Project Talent is the largest, most comprehensive study of high school students ever conducted in the United States. Since its launch in 1960, researchers have continued to collect data on the original participants and now its data are helping AIR researchers study possible risk and protective factors of Alzheimer’s disease and related dementias. Project Talent Director and AIR Vice President Susan Lapham answered a few questions about the project, its history, and its potential influence.
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3 Apr 2019
Q & A
Tammie M. Causey-Konaté, deputy director of the Southeast Comprehensive Center and senior technical assistance consultant at AIR, lived through the stress and displacement of Hurricane Katrina in 2005. In the aftermath, she co-edited a 2018 book by fellow educators and writers who documented their experiences and developed a tiered approach to disaster recovery for education systems and students who experience trauma.
29 Mar 2019
Q & A
Research has firmly established that the first five years of a child’s life are critical for future success in school and in life, yet a September 2018 report shows that young children’s educational experiences are inconsistent across the U.S. and around the world. The Education at a Glance: OECD Indicators report includes findings on how early childhood education and care varies around the world in terms of approach, enrollment, quality, and teachers’ salaries. Three AIR experts discussed those variations, and excerpts of their conversation appear below.
28 Feb 2019
Q & A
Monique M. Chism, Ph.D., a vice president for Policy, Practice, and Systems Change, leads AIR’s six federally funded comprehensive and content centers and District and School Improvement portfolios. Prior to joining AIR, she served as deputy assistant secretary for policy and programs in the Office of Elementary and Secondary Education at the U.S. Department of Education. She also brings experience from the Illinois State Board of Education, Learning Point Associates (now AIR), and her time as a teacher.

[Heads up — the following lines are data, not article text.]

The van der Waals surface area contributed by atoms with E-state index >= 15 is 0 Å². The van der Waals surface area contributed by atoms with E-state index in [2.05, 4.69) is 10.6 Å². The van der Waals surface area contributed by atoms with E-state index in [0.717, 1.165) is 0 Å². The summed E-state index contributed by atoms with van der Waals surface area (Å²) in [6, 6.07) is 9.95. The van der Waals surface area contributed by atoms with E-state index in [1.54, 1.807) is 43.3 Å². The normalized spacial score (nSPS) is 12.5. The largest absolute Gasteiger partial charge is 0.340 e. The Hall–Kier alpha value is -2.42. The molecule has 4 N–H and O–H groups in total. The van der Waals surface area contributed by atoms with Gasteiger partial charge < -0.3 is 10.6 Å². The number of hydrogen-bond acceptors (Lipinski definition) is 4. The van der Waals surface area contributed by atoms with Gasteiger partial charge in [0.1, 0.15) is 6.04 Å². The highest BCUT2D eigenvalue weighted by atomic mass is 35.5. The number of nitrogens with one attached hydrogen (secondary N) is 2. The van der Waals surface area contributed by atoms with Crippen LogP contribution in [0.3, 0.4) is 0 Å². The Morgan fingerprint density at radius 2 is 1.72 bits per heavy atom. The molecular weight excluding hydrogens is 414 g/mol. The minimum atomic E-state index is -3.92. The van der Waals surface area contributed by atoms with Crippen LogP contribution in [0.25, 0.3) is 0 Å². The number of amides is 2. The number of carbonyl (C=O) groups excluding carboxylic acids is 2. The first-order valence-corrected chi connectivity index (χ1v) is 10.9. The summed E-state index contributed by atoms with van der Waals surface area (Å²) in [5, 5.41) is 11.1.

22 Feb 2019
Q & A
The 2012 Mentoring Enhancement Demonstration program was designed to strengthen existing youth mentoring programs across the United States. In this Q&A, Manolya Tanyu describes the effectiveness of the programmatic enhancements—and the challenges of implementing them across a wide array of youth mentoring organizations.
6 Feb 2019
Q & A
Career and technical education (CTE) continues to gain traction with state and national policymakers, researchers, and educators across the country—evidenced by the creation of a federally funded center investigating CTE programs: the Career and Technical Education Research Network. AIR is leading this research network partnership under the direction of principal researcher Katherine Hughes, Ph.D. Hughes answered a few questions about CTE, the research network, and her background.
4 Feb 2019
Q & A
Virginia Hamilton is the organizational lead for design thinking and innovation and has extensive policy experience in a variety of workforce topics, including job training, unemployment, and economic development. Her previous experience includes a regional administrator position at the U.S. Department of Labor’s Employment and Training Administration.
3 Jan 2019
Q & A
Dr. Deborah Moroney specializes in bridging research and practice, having worked as a staff member for out-of-school programs early in her career. She’s written practitioner and organizational guides; co-authored the fourth edition of “Beyond the Bell®, A Toolkit for Creating High-Quality Afterschool and Expanded Learning Programs,” a seminal afterschool resource; and co-edited Creating Safe, Equitable, Engaging Schools: A Comprehensive, Evidence-Based Approach to Supporting Students.
3 Dec 2018
Q & A
The First 1000 Most Critical Days program was designed to provide women in Zambia with a host of maternal and infant health supports. In this Q&A, Hannah Ring provides insight into how the program worked and the challenges of bundling multiple interventions.
29 Nov 2018
Q & A
AIR Principal Researcher Courtney Tanenbaum describes the unique opportunities and challenges associated with The Title III Native American and Alaska Native Children in School (NAM) Program, which she and her colleagues evaluated.